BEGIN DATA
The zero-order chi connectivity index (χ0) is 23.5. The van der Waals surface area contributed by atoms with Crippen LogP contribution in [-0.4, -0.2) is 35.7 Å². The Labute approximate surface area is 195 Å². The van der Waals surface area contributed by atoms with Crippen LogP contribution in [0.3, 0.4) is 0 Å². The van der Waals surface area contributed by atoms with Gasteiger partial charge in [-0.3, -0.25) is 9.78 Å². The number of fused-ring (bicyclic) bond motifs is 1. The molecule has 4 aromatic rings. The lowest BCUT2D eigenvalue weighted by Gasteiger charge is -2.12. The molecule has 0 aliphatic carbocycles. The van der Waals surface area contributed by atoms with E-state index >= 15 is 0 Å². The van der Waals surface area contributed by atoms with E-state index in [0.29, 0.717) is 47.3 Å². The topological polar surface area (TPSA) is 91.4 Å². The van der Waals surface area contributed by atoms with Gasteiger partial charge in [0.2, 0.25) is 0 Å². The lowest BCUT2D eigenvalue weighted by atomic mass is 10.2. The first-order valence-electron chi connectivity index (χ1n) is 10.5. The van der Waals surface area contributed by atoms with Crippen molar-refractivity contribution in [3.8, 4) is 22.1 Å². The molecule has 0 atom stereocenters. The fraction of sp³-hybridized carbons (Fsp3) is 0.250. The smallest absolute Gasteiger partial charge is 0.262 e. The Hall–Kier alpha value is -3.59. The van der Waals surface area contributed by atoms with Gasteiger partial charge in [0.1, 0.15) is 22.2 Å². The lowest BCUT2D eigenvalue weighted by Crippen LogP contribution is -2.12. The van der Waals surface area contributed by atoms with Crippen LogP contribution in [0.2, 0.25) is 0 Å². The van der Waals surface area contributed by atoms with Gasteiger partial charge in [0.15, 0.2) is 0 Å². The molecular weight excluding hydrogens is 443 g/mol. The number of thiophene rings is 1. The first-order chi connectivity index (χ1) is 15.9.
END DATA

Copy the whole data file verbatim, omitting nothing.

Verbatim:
The zero-order chi connectivity index (χ0) is 23.5. The van der Waals surface area contributed by atoms with Crippen LogP contribution in [-0.4, -0.2) is 35.7 Å². The Labute approximate surface area is 195 Å². The van der Waals surface area contributed by atoms with Crippen LogP contribution in [0.3, 0.4) is 0 Å². The van der Waals surface area contributed by atoms with Gasteiger partial charge in [-0.3, -0.25) is 9.78 Å². The number of fused-ring (bicyclic) bond motifs is 1. The molecule has 4 aromatic rings. The lowest BCUT2D eigenvalue weighted by Gasteiger charge is -2.12. The molecule has 0 aliphatic carbocycles. The van der Waals surface area contributed by atoms with E-state index >= 15 is 0 Å². The van der Waals surface area contributed by atoms with E-state index in [0.29, 0.717) is 47.3 Å². The topological polar surface area (TPSA) is 91.4 Å². The van der Waals surface area contributed by atoms with Gasteiger partial charge in [0.2, 0.25) is 0 Å². The lowest BCUT2D eigenvalue weighted by atomic mass is 10.2. The first-order valence-electron chi connectivity index (χ1n) is 10.5. The van der Waals surface area contributed by atoms with Crippen molar-refractivity contribution in [3.8, 4) is 22.1 Å². The molecule has 0 atom stereocenters. The fraction of sp³-hybridized carbons (Fsp3) is 0.250. The smallest absolute Gasteiger partial charge is 0.262 e. The Hall–Kier alpha value is -3.59. The van der Waals surface area contributed by atoms with Gasteiger partial charge in [0.1, 0.15) is 22.2 Å². The lowest BCUT2D eigenvalue weighted by Crippen LogP contribution is -2.12. The van der Waals surface area contributed by atoms with Crippen LogP contribution in [0.2, 0.25) is 0 Å². The van der Waals surface area contributed by atoms with Gasteiger partial charge in [0.15, 0.2) is 0 Å². The molecular weight excluding hydrogens is 443 g/mol. The number of thiophene rings is 1. The first-order chi connectivity index (χ1) is 15.9.